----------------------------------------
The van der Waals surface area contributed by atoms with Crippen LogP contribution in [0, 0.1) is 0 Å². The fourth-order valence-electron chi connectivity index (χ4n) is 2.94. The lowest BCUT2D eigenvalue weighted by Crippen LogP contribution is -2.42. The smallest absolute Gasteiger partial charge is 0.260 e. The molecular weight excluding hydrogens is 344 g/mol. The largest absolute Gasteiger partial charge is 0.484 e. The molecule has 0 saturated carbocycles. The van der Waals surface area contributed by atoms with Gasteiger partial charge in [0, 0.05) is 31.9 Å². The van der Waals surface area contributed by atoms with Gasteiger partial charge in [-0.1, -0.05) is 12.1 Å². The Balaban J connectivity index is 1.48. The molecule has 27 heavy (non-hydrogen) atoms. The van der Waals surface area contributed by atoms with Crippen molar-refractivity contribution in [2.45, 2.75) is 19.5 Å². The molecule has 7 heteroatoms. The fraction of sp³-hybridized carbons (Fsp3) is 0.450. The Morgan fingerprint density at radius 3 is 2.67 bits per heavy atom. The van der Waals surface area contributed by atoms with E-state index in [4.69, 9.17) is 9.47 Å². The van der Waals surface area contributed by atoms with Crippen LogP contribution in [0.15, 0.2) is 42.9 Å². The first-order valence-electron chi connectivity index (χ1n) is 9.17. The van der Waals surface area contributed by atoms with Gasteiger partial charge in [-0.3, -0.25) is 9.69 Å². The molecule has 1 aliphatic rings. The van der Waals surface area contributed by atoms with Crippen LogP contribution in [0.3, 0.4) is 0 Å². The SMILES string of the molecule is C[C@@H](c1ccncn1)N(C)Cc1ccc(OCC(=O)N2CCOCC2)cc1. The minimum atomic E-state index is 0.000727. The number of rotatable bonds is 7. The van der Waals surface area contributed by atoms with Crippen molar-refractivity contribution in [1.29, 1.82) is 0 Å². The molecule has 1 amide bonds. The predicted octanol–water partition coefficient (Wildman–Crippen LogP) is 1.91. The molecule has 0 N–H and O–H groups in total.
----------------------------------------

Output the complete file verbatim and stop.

The van der Waals surface area contributed by atoms with Crippen LogP contribution in [0, 0.1) is 0 Å². The fourth-order valence-electron chi connectivity index (χ4n) is 2.94. The lowest BCUT2D eigenvalue weighted by Crippen LogP contribution is -2.42. The smallest absolute Gasteiger partial charge is 0.260 e. The molecular weight excluding hydrogens is 344 g/mol. The largest absolute Gasteiger partial charge is 0.484 e. The molecule has 0 saturated carbocycles. The van der Waals surface area contributed by atoms with Gasteiger partial charge in [0, 0.05) is 31.9 Å². The van der Waals surface area contributed by atoms with Gasteiger partial charge in [-0.1, -0.05) is 12.1 Å². The Balaban J connectivity index is 1.48. The molecule has 27 heavy (non-hydrogen) atoms. The van der Waals surface area contributed by atoms with Crippen molar-refractivity contribution in [2.45, 2.75) is 19.5 Å². The molecule has 7 heteroatoms. The fraction of sp³-hybridized carbons (Fsp3) is 0.450. The Morgan fingerprint density at radius 3 is 2.67 bits per heavy atom. The van der Waals surface area contributed by atoms with E-state index in [4.69, 9.17) is 9.47 Å². The van der Waals surface area contributed by atoms with Crippen LogP contribution in [0.15, 0.2) is 42.9 Å². The first-order valence-electron chi connectivity index (χ1n) is 9.17. The van der Waals surface area contributed by atoms with Gasteiger partial charge in [-0.3, -0.25) is 9.69 Å². The molecule has 1 aliphatic rings. The van der Waals surface area contributed by atoms with Crippen LogP contribution in [0.3, 0.4) is 0 Å². The SMILES string of the molecule is C[C@@H](c1ccncn1)N(C)Cc1ccc(OCC(=O)N2CCOCC2)cc1. The minimum atomic E-state index is 0.000727. The number of rotatable bonds is 7. The van der Waals surface area contributed by atoms with Crippen molar-refractivity contribution in [1.29, 1.82) is 0 Å². The molecule has 1 amide bonds. The predicted octanol–water partition coefficient (Wildman–Crippen LogP) is 1.91. The molecule has 0 N–H and O–H groups in total.